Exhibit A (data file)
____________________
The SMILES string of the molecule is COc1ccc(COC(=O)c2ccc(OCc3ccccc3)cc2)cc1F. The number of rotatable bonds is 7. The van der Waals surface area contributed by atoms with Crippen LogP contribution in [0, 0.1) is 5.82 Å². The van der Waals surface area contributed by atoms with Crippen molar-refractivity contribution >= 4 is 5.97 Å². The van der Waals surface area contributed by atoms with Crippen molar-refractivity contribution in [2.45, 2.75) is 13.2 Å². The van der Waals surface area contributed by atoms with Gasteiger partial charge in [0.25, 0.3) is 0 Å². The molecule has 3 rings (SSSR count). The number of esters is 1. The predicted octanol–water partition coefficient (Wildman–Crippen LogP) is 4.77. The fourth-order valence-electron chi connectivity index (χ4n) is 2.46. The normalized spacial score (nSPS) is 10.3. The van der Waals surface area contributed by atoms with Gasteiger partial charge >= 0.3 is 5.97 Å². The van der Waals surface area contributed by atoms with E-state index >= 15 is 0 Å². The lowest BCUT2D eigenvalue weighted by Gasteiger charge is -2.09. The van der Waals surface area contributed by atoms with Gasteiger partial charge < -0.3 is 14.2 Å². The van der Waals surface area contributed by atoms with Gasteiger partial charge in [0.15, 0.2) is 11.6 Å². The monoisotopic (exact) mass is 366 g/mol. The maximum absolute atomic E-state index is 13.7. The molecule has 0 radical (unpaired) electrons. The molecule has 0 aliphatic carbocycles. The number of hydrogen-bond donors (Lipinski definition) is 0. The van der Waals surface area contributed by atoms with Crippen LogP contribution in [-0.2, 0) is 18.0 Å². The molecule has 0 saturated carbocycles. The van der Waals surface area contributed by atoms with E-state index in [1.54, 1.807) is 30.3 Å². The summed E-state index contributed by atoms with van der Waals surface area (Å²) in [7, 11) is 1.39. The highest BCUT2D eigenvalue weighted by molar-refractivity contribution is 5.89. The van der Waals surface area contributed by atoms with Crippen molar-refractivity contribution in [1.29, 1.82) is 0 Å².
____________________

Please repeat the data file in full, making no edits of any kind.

The SMILES string of the molecule is COc1ccc(COC(=O)c2ccc(OCc3ccccc3)cc2)cc1F. The number of rotatable bonds is 7. The van der Waals surface area contributed by atoms with Crippen LogP contribution in [0, 0.1) is 5.82 Å². The van der Waals surface area contributed by atoms with Crippen molar-refractivity contribution >= 4 is 5.97 Å². The van der Waals surface area contributed by atoms with Crippen molar-refractivity contribution in [2.45, 2.75) is 13.2 Å². The van der Waals surface area contributed by atoms with Gasteiger partial charge in [0.25, 0.3) is 0 Å². The molecule has 3 rings (SSSR count). The number of esters is 1. The predicted octanol–water partition coefficient (Wildman–Crippen LogP) is 4.77. The fourth-order valence-electron chi connectivity index (χ4n) is 2.46. The normalized spacial score (nSPS) is 10.3. The van der Waals surface area contributed by atoms with Gasteiger partial charge >= 0.3 is 5.97 Å². The van der Waals surface area contributed by atoms with E-state index >= 15 is 0 Å². The lowest BCUT2D eigenvalue weighted by Gasteiger charge is -2.09. The van der Waals surface area contributed by atoms with Gasteiger partial charge < -0.3 is 14.2 Å². The van der Waals surface area contributed by atoms with Gasteiger partial charge in [0.15, 0.2) is 11.6 Å². The monoisotopic (exact) mass is 366 g/mol. The maximum absolute atomic E-state index is 13.7. The molecule has 0 radical (unpaired) electrons. The molecule has 0 aliphatic carbocycles. The number of hydrogen-bond donors (Lipinski definition) is 0. The van der Waals surface area contributed by atoms with Crippen LogP contribution in [-0.2, 0) is 18.0 Å². The molecule has 0 saturated carbocycles. The van der Waals surface area contributed by atoms with E-state index in [1.54, 1.807) is 30.3 Å². The summed E-state index contributed by atoms with van der Waals surface area (Å²) in [7, 11) is 1.39. The highest BCUT2D eigenvalue weighted by molar-refractivity contribution is 5.89. The van der Waals surface area contributed by atoms with Crippen molar-refractivity contribution in [1.29, 1.82) is 0 Å².